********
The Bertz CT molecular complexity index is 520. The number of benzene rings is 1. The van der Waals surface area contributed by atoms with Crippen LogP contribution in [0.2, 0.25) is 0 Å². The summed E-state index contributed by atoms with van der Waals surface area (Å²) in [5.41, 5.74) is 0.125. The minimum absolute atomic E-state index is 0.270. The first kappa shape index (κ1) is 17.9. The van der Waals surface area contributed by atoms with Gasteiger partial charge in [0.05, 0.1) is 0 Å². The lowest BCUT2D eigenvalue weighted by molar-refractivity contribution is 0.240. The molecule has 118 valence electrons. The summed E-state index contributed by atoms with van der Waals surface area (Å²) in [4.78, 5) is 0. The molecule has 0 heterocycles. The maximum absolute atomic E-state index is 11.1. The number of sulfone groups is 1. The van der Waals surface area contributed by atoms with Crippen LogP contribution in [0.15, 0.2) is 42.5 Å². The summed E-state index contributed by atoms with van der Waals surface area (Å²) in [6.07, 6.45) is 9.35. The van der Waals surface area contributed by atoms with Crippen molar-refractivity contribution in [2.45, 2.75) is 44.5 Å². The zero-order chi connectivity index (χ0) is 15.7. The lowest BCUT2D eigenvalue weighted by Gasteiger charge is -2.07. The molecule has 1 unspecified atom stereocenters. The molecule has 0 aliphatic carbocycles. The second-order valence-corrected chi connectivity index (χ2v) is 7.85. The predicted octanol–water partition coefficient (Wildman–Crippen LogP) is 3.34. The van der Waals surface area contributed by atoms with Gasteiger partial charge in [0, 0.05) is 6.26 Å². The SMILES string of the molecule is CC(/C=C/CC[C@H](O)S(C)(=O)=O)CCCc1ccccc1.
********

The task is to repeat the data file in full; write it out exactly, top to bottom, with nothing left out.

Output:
The Bertz CT molecular complexity index is 520. The number of benzene rings is 1. The van der Waals surface area contributed by atoms with Crippen LogP contribution in [0.2, 0.25) is 0 Å². The summed E-state index contributed by atoms with van der Waals surface area (Å²) in [5.41, 5.74) is 0.125. The minimum absolute atomic E-state index is 0.270. The first kappa shape index (κ1) is 17.9. The van der Waals surface area contributed by atoms with Gasteiger partial charge in [0.05, 0.1) is 0 Å². The lowest BCUT2D eigenvalue weighted by molar-refractivity contribution is 0.240. The molecule has 118 valence electrons. The summed E-state index contributed by atoms with van der Waals surface area (Å²) in [4.78, 5) is 0. The molecule has 0 heterocycles. The maximum absolute atomic E-state index is 11.1. The number of sulfone groups is 1. The van der Waals surface area contributed by atoms with Crippen LogP contribution in [0.15, 0.2) is 42.5 Å². The summed E-state index contributed by atoms with van der Waals surface area (Å²) in [6.07, 6.45) is 9.35. The van der Waals surface area contributed by atoms with Crippen molar-refractivity contribution in [2.45, 2.75) is 44.5 Å². The zero-order chi connectivity index (χ0) is 15.7. The lowest BCUT2D eigenvalue weighted by Gasteiger charge is -2.07. The molecule has 1 unspecified atom stereocenters. The molecule has 0 aliphatic carbocycles. The second-order valence-corrected chi connectivity index (χ2v) is 7.85. The predicted octanol–water partition coefficient (Wildman–Crippen LogP) is 3.34. The van der Waals surface area contributed by atoms with Gasteiger partial charge in [0, 0.05) is 6.26 Å². The SMILES string of the molecule is CC(/C=C/CC[C@H](O)S(C)(=O)=O)CCCc1ccccc1.